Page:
Here are a few questions to get you thinking about your current curriculum. I'm referring here to your "core" curriculum - the framework using to shape your children's education. For example, we use a Charlotte Mason approach combined with ideas from a classical education perspective. You might follow a Montessori model, Classical Conversations, unschooling, or a complete boxed curriculum like A Beka or Sonlight. I'm not referring to specific "secondary" curriculum choices like which foreign language, science, or math you use.
Does your homeschool curriculum bring your family joy?
At the end of the day are you and your kids generally energized from your school work?
Do you feel like you are giving your children and education rich in varied ideas?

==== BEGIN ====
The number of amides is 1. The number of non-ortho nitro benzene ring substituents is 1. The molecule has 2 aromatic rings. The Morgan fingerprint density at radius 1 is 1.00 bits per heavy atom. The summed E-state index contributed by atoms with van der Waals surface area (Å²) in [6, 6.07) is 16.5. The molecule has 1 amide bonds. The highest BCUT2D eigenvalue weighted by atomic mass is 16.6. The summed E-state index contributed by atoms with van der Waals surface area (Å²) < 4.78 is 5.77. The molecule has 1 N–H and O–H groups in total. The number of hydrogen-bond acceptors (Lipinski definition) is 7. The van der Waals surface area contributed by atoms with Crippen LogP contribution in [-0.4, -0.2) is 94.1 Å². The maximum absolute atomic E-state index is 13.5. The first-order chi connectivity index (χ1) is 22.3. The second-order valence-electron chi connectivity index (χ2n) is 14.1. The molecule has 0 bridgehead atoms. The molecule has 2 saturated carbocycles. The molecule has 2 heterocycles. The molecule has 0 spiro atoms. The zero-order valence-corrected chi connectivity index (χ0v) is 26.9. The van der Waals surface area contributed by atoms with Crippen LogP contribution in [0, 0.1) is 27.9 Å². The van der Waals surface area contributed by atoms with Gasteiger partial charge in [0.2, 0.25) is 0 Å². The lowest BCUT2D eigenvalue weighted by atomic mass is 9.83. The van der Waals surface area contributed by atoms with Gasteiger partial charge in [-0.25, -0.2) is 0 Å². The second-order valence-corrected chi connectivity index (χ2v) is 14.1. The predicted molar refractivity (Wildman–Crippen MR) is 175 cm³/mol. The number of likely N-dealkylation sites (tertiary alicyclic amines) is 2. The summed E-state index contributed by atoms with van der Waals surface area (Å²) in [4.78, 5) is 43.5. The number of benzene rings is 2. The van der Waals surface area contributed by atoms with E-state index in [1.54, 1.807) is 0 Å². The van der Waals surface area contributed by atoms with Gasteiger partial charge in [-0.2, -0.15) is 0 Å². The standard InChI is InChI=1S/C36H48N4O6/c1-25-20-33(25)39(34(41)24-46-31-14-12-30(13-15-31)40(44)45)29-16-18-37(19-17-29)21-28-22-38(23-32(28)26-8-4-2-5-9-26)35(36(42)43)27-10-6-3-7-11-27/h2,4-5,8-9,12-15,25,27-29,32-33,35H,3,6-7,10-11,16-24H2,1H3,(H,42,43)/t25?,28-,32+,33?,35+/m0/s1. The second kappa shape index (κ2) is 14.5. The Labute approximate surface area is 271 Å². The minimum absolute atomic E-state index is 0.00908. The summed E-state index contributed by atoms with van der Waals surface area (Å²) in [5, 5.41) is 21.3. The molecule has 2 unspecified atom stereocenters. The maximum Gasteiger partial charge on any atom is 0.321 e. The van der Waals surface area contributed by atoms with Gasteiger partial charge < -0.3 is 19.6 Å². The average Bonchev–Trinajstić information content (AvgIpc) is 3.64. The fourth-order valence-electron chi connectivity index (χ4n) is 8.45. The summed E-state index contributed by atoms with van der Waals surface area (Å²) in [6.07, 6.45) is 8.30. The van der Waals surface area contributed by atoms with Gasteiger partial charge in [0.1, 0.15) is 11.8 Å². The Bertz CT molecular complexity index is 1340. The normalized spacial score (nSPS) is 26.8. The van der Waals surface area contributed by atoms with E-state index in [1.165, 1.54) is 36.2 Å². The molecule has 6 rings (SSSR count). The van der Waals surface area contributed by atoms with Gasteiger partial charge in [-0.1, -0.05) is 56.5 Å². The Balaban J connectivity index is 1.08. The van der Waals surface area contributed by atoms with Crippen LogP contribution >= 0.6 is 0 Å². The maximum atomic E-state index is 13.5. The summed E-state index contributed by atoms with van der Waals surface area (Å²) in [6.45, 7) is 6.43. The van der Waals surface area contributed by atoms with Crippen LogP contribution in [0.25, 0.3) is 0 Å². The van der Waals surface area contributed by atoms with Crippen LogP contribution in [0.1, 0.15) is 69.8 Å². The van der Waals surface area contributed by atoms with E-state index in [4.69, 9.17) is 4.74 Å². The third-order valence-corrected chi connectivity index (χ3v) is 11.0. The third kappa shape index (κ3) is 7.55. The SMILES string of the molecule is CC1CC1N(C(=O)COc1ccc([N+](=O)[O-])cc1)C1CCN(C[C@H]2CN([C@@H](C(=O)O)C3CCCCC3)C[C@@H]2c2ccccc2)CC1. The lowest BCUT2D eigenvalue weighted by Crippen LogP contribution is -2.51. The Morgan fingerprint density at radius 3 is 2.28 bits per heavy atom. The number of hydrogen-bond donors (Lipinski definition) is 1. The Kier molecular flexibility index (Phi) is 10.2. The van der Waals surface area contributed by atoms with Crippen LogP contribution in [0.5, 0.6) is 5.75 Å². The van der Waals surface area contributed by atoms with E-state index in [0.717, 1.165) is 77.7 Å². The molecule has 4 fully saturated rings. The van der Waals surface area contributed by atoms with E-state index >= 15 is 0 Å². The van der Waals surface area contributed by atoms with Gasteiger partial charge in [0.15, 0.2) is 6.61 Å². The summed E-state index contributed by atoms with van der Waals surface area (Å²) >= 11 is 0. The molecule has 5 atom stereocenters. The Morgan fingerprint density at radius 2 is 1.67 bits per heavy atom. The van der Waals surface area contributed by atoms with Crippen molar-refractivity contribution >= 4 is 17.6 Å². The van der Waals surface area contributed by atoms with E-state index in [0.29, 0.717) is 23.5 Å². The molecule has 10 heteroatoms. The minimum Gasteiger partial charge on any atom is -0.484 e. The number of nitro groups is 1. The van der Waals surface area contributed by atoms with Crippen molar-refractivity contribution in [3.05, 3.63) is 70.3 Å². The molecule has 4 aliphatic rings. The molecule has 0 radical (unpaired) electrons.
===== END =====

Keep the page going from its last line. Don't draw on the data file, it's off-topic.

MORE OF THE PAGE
Is your curriculum flexible enough to customize for the different needs of your children?
Do your children - especially the younger ones - have plenty of time for outdoor and imaginative play?
If your answer was 'no' to any of the above questions, you might be in need of a curriculum tweak...or maybe even a complete overhaul. Consider the negative side to the above questions: Our curriculum feels lifeless. We feel drained at the end of most days. My children are bored. It doesn't fit the needs of some of my kids. We are too busy "checking off all the boxes" to fit in time for free play. I'm not saying there won't be days when you feel drained or your kids get antsy. But if that is the prevailing sentiment day after day, something might be amiss.